The government must re-examine population forecasts and immigration policy.
As for waste disposal, the administration should try to eliminate at source and introduce charges for waste disposal. For incinerators, look at what is already spoiled, not what is untouched. If they generate electricity, use it to supply the local area at cheaper rates so more benefits can be realised.
Officials must work out solutions for the problems of refuse traffic for affected residents, such as using sea access to landfill sites.
They must not let politics get in the way.
Allan Hay, Tai Po
Future will be in HK's hands after 2017
Many questions have been raised about the central government's comments on a screening system for the chief executive election in 2017.
The purpose of this process is to weed out those potential candidates who are not loyal to the country. But some critics wonder if Beijing is genuine about universal suffrage in the election.
As expected, some lawmakers expressed strong opposition to this move, demanding genuine universal suffrage. They have threatened demonstrations and more filibusters.
I believe the communist government has taken a big leap forward concerning our city's democracy, and at least we will have the one-man, one-vote system.
Hongkongers can feel more secure that the city's fate would lie in nobody else's hands but our own.
Beijing has urged all parties concerned to work towards reaching a consensus to prevent any reversal in policies regarding the 2017 election.
I hope that in 2017 we will be able to choose a leader who works hard to draft policies that benefit all Hong Kong people and who helps to maintain our image as an international city.
James Au Kin-pong, Lai Chi Kok
No entitlement to car parking space in park
I refer to the letter by Geoff Carey ("Few parking options for residents", July 17).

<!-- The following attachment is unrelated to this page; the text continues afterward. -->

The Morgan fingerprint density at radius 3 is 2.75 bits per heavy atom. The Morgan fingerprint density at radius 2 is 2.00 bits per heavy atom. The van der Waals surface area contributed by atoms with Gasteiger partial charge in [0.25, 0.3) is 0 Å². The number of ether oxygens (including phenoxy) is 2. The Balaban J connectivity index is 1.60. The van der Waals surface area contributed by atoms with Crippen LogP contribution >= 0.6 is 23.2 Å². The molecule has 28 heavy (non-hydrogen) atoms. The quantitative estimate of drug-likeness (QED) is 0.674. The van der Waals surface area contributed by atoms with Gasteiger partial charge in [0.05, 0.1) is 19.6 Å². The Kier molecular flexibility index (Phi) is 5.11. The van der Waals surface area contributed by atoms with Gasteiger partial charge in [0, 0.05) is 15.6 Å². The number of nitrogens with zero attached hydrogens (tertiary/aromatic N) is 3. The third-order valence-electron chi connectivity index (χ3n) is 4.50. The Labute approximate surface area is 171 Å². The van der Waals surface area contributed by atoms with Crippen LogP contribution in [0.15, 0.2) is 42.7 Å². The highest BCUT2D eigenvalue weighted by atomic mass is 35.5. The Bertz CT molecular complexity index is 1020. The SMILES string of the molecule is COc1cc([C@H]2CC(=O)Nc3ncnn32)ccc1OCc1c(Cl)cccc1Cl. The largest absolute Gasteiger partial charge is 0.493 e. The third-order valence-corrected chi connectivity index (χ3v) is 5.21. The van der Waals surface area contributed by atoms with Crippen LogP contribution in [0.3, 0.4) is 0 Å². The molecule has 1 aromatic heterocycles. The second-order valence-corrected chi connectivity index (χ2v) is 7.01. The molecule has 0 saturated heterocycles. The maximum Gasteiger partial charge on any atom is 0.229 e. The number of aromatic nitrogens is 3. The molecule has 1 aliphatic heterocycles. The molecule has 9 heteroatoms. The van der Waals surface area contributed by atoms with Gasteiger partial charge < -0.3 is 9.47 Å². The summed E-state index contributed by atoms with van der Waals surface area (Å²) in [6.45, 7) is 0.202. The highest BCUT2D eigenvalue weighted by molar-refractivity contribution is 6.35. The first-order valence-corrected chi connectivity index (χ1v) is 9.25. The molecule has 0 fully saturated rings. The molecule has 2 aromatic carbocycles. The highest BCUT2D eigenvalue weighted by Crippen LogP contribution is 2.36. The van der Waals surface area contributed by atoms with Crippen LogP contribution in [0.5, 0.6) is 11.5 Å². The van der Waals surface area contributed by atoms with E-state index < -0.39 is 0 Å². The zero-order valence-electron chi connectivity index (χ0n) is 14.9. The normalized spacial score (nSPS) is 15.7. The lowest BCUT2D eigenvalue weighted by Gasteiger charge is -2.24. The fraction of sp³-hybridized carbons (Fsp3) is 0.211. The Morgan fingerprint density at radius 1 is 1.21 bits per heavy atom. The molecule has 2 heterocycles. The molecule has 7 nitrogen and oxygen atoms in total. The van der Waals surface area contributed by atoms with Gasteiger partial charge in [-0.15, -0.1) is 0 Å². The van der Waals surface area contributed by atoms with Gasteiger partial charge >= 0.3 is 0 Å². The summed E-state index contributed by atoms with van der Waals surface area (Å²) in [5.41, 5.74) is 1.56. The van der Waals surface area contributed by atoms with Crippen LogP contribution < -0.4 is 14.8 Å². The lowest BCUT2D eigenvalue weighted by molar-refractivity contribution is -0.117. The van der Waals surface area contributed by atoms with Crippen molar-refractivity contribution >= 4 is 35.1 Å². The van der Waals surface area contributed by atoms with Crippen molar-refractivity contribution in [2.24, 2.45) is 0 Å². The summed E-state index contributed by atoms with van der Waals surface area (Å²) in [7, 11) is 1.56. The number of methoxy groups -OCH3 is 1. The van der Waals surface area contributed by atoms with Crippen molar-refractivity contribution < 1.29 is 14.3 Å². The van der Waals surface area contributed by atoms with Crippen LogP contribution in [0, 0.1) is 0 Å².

His attitude to parking is a classic example in Hong Kong of having the wrong idea about something.
If there is no car park, then create your own, even if it breaches no-parking regulations.
Your correspondent knew there were no parking spaces in the area of a country park where he chose to live.
He could have chosen not to move there, or could take public transport.
Instead, he says, residents drive cars into the country park and park them on pavements, thereby contravening the no-parking regulations.
I urge the traffic police to go to the country parks and to enforce the regulations, something they do elsewhere in the Hong Kong.
Ken Chan, Tai Po
Single act of kindness can save a life
I was struck by the haunting photo of a desperate mainland woman about to attempt to commit suicide by jumping from a pier ("Camera captures moment before suicide bid", July 21).
A Russian tourist captured that look on her face but immediately turned away, worried that she had invaded the woman's privacy.
This kind tourist realised then what was happening and immediately called the police. In the end, she saved the woman's life.
It dawned on me how we so often ignore our intuition when we suspect a person is depressed or in a desperate state.
Instead of reaching out a helping hand, saying "Are you OK?", "Is there something wrong?", "Can I help?", we turn away, thinking it best not to get involved. Yet that kind gesture can sometimes pull a desperate person out of cataclysmic despair.
I encourage all Hong Kong's kind souls to reach out that helping hand. There are people in despair on piers, in our offices and often, in our homes.
Deborah Crouch, director, Samaritans Hong Kong Hotline